Prior to the downstream development of chemical substances, including pharmaceuticals and cosmetics, their influence on the genetic apparatus has to be tested. Several in vitro and in vivo assays have been developed to test for genotoxicity. In a first tier, a battery of two to three in vitro tests is recommended to cover mutagenicity, clastogenicity and aneugenicity as main endpoints. This regulatory in vitro test battery is known to have a high sensitivity, which is at the expense of the specificity. The high number of false positive in vitro results leads to excessive in vivo follow-up studies. In the case of cosmetics it may even induce the ban of the particular compound since in Europe the use of experimental animals is no longer allowed for cosmetics. In this article, an alternative approach to derisk a misleading positive Ames test is explored. Hereto we first tested the performance of five existing computational tools to predict the potential mutagenicity of a data set of 132 cosmetic compounds with a known genotoxicity profile. Furthermore, we present, as a proof-of-principle, a strategy in which a combination of computational tools and mechanistic information derived from in vitro transcriptomics analyses is used to derisk a misleading positive Ames test result. Our data shows that this strategy may represent a valuable tool in a weight-of-evidence approach to further evaluate a positive outcome in an Ames test.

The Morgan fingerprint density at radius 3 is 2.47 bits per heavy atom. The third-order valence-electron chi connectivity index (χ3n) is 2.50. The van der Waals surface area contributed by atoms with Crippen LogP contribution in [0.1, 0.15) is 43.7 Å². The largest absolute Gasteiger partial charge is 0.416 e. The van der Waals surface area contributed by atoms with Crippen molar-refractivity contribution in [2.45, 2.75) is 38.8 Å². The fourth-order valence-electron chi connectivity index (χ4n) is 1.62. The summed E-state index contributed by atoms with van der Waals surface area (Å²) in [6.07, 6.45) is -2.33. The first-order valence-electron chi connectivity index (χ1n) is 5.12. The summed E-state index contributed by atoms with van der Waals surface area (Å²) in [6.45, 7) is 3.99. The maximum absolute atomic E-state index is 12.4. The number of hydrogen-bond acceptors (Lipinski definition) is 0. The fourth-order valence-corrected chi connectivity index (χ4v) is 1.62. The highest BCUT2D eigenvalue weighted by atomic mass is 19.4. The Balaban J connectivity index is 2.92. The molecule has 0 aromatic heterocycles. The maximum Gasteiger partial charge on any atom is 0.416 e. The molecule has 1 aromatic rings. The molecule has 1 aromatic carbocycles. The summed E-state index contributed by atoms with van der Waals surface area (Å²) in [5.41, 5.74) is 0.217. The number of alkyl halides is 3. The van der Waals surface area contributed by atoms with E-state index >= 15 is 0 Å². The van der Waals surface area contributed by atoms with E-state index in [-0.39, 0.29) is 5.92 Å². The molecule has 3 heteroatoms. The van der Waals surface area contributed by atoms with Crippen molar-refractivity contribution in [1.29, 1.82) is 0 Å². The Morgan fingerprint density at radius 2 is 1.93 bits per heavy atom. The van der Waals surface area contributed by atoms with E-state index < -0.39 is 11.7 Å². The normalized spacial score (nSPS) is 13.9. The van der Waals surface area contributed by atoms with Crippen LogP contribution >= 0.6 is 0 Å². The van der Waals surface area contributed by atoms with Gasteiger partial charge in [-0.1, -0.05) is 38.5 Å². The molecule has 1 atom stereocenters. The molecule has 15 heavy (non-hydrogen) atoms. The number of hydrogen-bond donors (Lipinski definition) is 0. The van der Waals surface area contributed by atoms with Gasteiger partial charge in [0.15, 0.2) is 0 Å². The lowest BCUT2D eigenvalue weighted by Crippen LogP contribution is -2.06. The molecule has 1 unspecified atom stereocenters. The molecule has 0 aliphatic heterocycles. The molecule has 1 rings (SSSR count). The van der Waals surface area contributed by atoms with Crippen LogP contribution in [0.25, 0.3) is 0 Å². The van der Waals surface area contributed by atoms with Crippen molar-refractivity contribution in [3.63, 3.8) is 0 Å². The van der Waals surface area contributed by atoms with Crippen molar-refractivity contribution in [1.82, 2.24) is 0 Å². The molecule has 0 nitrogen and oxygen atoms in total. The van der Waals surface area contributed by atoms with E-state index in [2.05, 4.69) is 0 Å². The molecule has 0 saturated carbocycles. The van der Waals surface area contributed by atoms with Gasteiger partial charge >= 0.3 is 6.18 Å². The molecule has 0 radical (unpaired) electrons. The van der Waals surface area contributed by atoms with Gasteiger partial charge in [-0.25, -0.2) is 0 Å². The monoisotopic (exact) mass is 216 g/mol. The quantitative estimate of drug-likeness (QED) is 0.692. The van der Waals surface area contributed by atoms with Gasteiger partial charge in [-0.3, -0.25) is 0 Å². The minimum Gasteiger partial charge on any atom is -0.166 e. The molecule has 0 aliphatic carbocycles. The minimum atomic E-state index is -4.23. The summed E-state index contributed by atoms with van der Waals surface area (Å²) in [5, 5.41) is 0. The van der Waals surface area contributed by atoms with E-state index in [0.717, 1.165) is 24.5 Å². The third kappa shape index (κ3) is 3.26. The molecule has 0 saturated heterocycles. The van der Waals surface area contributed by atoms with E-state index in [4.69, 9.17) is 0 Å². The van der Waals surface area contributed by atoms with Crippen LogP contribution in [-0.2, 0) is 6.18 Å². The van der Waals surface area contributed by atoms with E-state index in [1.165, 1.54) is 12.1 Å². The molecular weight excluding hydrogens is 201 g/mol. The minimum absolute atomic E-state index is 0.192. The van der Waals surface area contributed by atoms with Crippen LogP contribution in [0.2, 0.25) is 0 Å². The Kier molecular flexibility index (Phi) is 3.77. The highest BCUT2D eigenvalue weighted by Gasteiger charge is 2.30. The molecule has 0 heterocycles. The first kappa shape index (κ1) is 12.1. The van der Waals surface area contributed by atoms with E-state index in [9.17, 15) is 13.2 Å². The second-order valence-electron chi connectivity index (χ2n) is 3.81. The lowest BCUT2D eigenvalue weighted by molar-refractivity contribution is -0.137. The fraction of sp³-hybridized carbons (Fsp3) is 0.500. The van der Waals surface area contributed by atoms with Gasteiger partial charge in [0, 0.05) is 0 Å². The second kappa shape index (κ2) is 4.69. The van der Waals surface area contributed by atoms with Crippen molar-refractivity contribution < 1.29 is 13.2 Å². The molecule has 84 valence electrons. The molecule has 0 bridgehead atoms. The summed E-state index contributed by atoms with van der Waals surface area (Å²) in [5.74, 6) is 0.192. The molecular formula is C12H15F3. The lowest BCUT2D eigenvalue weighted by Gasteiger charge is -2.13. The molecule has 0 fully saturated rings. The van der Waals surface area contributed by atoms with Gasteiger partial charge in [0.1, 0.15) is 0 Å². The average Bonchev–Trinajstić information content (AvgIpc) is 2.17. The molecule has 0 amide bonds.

ASJC Scopus subject areas
- Health, Toxicology and Mutagenesis